The following story is from the August 2015 issue of the 4-H History Preservation Newsletter
In July 4-H Youth and adult leaders from seven states shared their new 4-H History map with thousands of professional map-makers from around the world.
The new 4-H project was launched during the Esri International Conference in San Diego July 18-22. The 2015 National 4-H Geospatial Leadership Team of youth and adult leaders exhibited their map to 16,000 attendees from 120 countries at the San Diego convention. Team members from CA, IA, MT, NC, NY, MD, and TN, showed attendees how 4-H families will be using mobile technology to discover and visit historically significant locations where national, state and local milestones in 4-H history took place.
To see what the conference attendees saw you can visit http://4-HHistoryPreservation.com/History_Map
Several of the professional map-makers visiting the 4-H Youth Community Mapping exhibit were former 4-H’ers and were highly interested to see which 4-Hhistorical items might be posted in the states where they were members or where they live now.
Zooming in on California, National 4-H History Map users saw a Ferris Wheel near San Francisco. When they clicked on it, they uncovered the 100 year history of 4-H and the Alameda County fair. There, they found a youth-produced film made in 2014, celebrating the 100th Anniversary of 4-H and the Alameda County Fair, both of which were
viewable through the Map. A former Indiana 4-H’er spotted a symbol of an interesting person in 4-H history appearing in the middle of his state; it was the location where the first Saturday morning 4-H TV show was hosted by a young media host, David Letterman, who went on to be a famous national network TV star.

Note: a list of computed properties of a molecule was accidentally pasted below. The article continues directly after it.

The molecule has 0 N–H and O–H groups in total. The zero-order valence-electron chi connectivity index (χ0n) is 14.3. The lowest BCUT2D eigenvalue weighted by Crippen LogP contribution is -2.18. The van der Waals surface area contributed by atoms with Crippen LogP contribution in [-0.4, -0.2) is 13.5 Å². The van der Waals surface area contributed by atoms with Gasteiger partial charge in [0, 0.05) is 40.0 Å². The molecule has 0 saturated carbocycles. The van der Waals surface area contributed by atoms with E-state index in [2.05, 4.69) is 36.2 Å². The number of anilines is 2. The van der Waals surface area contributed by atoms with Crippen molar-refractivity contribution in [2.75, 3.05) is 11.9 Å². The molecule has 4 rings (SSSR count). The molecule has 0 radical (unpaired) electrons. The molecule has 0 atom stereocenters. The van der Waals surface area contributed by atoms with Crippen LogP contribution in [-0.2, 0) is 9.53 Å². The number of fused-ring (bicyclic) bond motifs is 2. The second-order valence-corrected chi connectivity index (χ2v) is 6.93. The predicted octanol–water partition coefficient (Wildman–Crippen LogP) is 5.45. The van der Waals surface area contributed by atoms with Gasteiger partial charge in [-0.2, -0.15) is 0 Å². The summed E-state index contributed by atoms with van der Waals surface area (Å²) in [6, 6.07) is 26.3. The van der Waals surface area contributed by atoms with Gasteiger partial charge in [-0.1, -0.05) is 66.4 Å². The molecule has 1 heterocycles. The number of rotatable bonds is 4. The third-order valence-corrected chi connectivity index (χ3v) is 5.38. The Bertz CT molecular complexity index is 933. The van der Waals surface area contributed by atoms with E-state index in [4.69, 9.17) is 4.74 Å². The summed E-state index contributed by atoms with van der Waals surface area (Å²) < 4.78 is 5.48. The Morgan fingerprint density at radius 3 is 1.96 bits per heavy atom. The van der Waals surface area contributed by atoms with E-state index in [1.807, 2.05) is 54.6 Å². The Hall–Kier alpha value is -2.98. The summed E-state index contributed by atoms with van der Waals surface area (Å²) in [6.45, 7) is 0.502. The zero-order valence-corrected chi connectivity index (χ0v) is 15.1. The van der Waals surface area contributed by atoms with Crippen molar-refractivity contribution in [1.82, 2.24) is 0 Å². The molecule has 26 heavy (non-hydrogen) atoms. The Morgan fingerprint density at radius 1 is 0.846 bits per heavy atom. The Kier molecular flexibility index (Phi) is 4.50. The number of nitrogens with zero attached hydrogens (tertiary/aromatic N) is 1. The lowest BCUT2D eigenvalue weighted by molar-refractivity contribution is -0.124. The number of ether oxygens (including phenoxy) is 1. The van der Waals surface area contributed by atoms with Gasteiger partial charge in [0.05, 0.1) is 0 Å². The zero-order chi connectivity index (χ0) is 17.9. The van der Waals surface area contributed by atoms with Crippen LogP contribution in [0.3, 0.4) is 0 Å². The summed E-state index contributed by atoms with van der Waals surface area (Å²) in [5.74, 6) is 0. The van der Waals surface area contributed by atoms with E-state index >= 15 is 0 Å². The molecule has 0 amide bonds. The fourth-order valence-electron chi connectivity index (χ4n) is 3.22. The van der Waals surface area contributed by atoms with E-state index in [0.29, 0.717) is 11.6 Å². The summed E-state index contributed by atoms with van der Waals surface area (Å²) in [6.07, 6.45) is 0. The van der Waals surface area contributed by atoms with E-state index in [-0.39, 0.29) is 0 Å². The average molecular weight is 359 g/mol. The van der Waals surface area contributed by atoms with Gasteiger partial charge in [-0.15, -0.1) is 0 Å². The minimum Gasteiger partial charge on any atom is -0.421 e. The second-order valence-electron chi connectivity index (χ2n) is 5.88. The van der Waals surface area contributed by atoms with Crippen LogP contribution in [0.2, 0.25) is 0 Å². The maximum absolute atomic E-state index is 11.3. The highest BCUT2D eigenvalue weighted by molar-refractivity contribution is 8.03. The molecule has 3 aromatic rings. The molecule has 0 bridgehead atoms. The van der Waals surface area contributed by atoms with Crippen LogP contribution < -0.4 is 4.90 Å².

A former 4-H’er from South Carolina found a historical marker noting the importance of US Congressman Asbury Francis Lever, whose national legislation in 1914 provided national resources through Cooperative Extension to support 4-H Youth Development for years to come.
A former 4-H’er from Wyoming noted that there were no historical 4-H sites in Wyoming. He was quick to say, “I want to nominate my favorite 4-H memory to the map, as soon as I get home.” Massachusetts visitors found a variety of 4-H campgrounds and fair grounds that triggered thoughts of many memorable 4-H sites they would like to re-visit.
During the Fall of 2015 and into the future, thousands of 4-H clubs will nominate interesting national, state and local 4-H historical people, places and events for documentation on the National 4-H History Map. We encourage you to look at your local area and county and see which, if any, 4-H History sites have already been nominated. If your county has no historical 4-H location yet posted, please let us know, so we can help you get started.
For more information, please contact:
Tom Tate TateAce@aol.com
Jason Rine Jason.Rine@mail.wvu.edu